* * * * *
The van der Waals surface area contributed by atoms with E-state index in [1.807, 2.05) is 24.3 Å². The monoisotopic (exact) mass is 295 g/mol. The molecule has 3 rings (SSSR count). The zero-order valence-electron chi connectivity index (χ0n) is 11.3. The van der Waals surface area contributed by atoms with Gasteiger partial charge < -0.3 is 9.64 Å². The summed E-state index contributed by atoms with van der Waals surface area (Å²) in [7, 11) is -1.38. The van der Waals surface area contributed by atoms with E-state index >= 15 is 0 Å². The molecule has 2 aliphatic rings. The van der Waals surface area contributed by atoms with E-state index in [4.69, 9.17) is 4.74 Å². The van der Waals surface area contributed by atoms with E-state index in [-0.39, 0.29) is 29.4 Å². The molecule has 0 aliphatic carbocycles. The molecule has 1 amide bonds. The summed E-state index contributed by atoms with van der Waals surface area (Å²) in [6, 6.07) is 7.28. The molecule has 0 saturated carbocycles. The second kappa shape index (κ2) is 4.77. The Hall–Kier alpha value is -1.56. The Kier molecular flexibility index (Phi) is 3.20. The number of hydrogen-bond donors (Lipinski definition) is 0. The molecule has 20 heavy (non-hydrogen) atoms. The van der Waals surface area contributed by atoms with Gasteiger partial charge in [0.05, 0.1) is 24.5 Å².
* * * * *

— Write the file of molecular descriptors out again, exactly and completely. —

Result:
The van der Waals surface area contributed by atoms with E-state index in [1.807, 2.05) is 24.3 Å². The monoisotopic (exact) mass is 295 g/mol. The molecule has 3 rings (SSSR count). The zero-order valence-electron chi connectivity index (χ0n) is 11.3. The van der Waals surface area contributed by atoms with Gasteiger partial charge < -0.3 is 9.64 Å². The summed E-state index contributed by atoms with van der Waals surface area (Å²) in [7, 11) is -1.38. The van der Waals surface area contributed by atoms with E-state index >= 15 is 0 Å². The molecule has 2 aliphatic rings. The van der Waals surface area contributed by atoms with E-state index in [4.69, 9.17) is 4.74 Å². The van der Waals surface area contributed by atoms with E-state index in [-0.39, 0.29) is 29.4 Å². The molecule has 0 aliphatic carbocycles. The molecule has 1 amide bonds. The summed E-state index contributed by atoms with van der Waals surface area (Å²) in [6, 6.07) is 7.28. The molecule has 0 saturated carbocycles. The second kappa shape index (κ2) is 4.77. The Hall–Kier alpha value is -1.56. The Kier molecular flexibility index (Phi) is 3.20. The number of hydrogen-bond donors (Lipinski definition) is 0. The molecule has 20 heavy (non-hydrogen) atoms. The van der Waals surface area contributed by atoms with Gasteiger partial charge in [0.05, 0.1) is 24.5 Å².